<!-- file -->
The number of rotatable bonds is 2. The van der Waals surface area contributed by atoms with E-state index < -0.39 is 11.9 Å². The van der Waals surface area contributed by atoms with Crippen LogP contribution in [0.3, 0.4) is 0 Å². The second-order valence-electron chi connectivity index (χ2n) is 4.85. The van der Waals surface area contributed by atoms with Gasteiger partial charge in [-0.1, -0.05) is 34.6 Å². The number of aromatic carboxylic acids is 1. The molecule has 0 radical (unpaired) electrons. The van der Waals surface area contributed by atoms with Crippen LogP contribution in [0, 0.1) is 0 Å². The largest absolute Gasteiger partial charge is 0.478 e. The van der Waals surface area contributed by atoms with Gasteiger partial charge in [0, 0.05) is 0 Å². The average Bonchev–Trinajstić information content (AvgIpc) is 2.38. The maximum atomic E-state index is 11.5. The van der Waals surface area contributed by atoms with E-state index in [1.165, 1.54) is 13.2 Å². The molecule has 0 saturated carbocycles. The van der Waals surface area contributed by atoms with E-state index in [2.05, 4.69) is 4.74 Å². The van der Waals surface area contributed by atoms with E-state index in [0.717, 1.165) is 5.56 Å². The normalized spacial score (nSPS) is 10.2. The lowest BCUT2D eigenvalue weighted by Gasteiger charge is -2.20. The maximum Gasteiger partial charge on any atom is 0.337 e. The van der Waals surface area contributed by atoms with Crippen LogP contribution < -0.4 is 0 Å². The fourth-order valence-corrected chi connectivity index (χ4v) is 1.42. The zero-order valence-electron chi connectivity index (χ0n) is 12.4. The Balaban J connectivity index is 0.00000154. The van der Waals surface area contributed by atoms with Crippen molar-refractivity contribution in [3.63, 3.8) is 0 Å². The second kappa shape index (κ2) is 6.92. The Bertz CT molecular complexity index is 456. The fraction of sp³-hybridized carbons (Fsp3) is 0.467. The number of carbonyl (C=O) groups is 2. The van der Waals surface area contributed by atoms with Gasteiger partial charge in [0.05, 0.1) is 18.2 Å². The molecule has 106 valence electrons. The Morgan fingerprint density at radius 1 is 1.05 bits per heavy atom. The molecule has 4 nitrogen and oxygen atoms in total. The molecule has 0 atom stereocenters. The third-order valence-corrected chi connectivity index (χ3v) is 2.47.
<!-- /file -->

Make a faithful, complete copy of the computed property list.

The number of rotatable bonds is 2. The van der Waals surface area contributed by atoms with E-state index < -0.39 is 11.9 Å². The van der Waals surface area contributed by atoms with Crippen LogP contribution in [0.3, 0.4) is 0 Å². The second-order valence-electron chi connectivity index (χ2n) is 4.85. The van der Waals surface area contributed by atoms with Gasteiger partial charge in [-0.1, -0.05) is 34.6 Å². The number of aromatic carboxylic acids is 1. The molecule has 0 radical (unpaired) electrons. The van der Waals surface area contributed by atoms with Crippen LogP contribution in [0, 0.1) is 0 Å². The largest absolute Gasteiger partial charge is 0.478 e. The van der Waals surface area contributed by atoms with Gasteiger partial charge in [0, 0.05) is 0 Å². The average Bonchev–Trinajstić information content (AvgIpc) is 2.38. The maximum atomic E-state index is 11.5. The van der Waals surface area contributed by atoms with E-state index in [1.165, 1.54) is 13.2 Å². The molecule has 0 saturated carbocycles. The van der Waals surface area contributed by atoms with E-state index in [2.05, 4.69) is 4.74 Å². The van der Waals surface area contributed by atoms with E-state index in [0.717, 1.165) is 5.56 Å². The normalized spacial score (nSPS) is 10.2. The lowest BCUT2D eigenvalue weighted by Gasteiger charge is -2.20. The maximum Gasteiger partial charge on any atom is 0.337 e. The van der Waals surface area contributed by atoms with Crippen LogP contribution < -0.4 is 0 Å². The fourth-order valence-corrected chi connectivity index (χ4v) is 1.42. The zero-order valence-electron chi connectivity index (χ0n) is 12.4. The Balaban J connectivity index is 0.00000154. The van der Waals surface area contributed by atoms with Crippen molar-refractivity contribution in [3.63, 3.8) is 0 Å². The second kappa shape index (κ2) is 6.92. The Bertz CT molecular complexity index is 456. The fraction of sp³-hybridized carbons (Fsp3) is 0.467. The number of carbonyl (C=O) groups is 2. The van der Waals surface area contributed by atoms with Gasteiger partial charge in [0.05, 0.1) is 18.2 Å². The molecule has 106 valence electrons. The Morgan fingerprint density at radius 1 is 1.05 bits per heavy atom. The molecule has 4 nitrogen and oxygen atoms in total. The molecule has 0 atom stereocenters. The third-order valence-corrected chi connectivity index (χ3v) is 2.47.